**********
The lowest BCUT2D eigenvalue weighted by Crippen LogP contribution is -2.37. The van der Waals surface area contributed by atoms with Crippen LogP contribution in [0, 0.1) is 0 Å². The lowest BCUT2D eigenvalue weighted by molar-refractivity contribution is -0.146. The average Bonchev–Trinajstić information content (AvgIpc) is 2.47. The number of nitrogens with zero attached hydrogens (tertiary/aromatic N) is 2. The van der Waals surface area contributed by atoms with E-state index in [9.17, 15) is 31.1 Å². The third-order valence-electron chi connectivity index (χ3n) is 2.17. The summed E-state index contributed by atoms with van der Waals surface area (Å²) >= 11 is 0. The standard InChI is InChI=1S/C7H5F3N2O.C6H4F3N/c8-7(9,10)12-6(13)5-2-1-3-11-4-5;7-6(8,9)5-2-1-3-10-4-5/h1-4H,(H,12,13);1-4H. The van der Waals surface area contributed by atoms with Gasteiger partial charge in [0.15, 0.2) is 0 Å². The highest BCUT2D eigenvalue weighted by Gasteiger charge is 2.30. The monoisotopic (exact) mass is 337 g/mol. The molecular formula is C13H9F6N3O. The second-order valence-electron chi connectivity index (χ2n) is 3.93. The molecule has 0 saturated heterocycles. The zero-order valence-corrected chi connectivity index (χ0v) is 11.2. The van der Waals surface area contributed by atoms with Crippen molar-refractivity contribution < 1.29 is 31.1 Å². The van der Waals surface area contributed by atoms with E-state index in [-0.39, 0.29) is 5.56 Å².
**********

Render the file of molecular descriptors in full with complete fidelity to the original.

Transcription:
The lowest BCUT2D eigenvalue weighted by Crippen LogP contribution is -2.37. The van der Waals surface area contributed by atoms with Crippen LogP contribution in [0, 0.1) is 0 Å². The lowest BCUT2D eigenvalue weighted by molar-refractivity contribution is -0.146. The average Bonchev–Trinajstić information content (AvgIpc) is 2.47. The number of nitrogens with zero attached hydrogens (tertiary/aromatic N) is 2. The van der Waals surface area contributed by atoms with E-state index in [9.17, 15) is 31.1 Å². The third-order valence-electron chi connectivity index (χ3n) is 2.17. The summed E-state index contributed by atoms with van der Waals surface area (Å²) >= 11 is 0. The standard InChI is InChI=1S/C7H5F3N2O.C6H4F3N/c8-7(9,10)12-6(13)5-2-1-3-11-4-5;7-6(8,9)5-2-1-3-10-4-5/h1-4H,(H,12,13);1-4H. The van der Waals surface area contributed by atoms with Gasteiger partial charge in [0.15, 0.2) is 0 Å². The highest BCUT2D eigenvalue weighted by Gasteiger charge is 2.30. The monoisotopic (exact) mass is 337 g/mol. The molecular formula is C13H9F6N3O. The second-order valence-electron chi connectivity index (χ2n) is 3.93. The molecule has 0 saturated heterocycles. The zero-order valence-corrected chi connectivity index (χ0v) is 11.2. The van der Waals surface area contributed by atoms with Crippen molar-refractivity contribution < 1.29 is 31.1 Å². The van der Waals surface area contributed by atoms with E-state index in [-0.39, 0.29) is 5.56 Å².